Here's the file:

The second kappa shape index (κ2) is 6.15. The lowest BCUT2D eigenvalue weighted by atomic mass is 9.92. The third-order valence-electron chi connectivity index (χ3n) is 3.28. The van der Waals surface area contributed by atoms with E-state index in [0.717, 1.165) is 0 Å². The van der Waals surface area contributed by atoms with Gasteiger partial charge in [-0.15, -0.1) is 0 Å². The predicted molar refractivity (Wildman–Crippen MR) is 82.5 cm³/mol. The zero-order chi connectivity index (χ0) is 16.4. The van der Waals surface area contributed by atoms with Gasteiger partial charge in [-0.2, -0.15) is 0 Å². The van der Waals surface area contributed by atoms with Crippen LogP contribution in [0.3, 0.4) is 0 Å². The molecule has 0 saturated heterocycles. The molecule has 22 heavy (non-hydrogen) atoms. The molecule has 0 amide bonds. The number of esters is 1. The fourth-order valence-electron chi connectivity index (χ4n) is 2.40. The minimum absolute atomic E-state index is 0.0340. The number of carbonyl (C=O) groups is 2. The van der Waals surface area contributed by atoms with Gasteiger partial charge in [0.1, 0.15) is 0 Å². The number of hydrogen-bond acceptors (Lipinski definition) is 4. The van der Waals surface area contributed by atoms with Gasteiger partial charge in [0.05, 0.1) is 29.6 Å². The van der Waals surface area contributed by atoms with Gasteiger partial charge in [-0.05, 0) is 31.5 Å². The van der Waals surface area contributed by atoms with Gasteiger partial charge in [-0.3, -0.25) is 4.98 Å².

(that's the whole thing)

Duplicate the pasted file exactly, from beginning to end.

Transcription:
The second kappa shape index (κ2) is 6.15. The lowest BCUT2D eigenvalue weighted by atomic mass is 9.92. The third-order valence-electron chi connectivity index (χ3n) is 3.28. The van der Waals surface area contributed by atoms with E-state index in [0.717, 1.165) is 0 Å². The van der Waals surface area contributed by atoms with Gasteiger partial charge in [-0.15, -0.1) is 0 Å². The predicted molar refractivity (Wildman–Crippen MR) is 82.5 cm³/mol. The zero-order chi connectivity index (χ0) is 16.4. The van der Waals surface area contributed by atoms with Gasteiger partial charge in [-0.2, -0.15) is 0 Å². The van der Waals surface area contributed by atoms with Crippen LogP contribution in [0.3, 0.4) is 0 Å². The molecule has 0 saturated heterocycles. The molecule has 22 heavy (non-hydrogen) atoms. The molecule has 0 amide bonds. The number of esters is 1. The fourth-order valence-electron chi connectivity index (χ4n) is 2.40. The minimum absolute atomic E-state index is 0.0340. The number of carbonyl (C=O) groups is 2. The van der Waals surface area contributed by atoms with Gasteiger partial charge in [0.1, 0.15) is 0 Å². The number of hydrogen-bond acceptors (Lipinski definition) is 4. The van der Waals surface area contributed by atoms with Gasteiger partial charge in [0.05, 0.1) is 29.6 Å². The van der Waals surface area contributed by atoms with Gasteiger partial charge in [-0.05, 0) is 31.5 Å². The van der Waals surface area contributed by atoms with Gasteiger partial charge in [-0.3, -0.25) is 4.98 Å².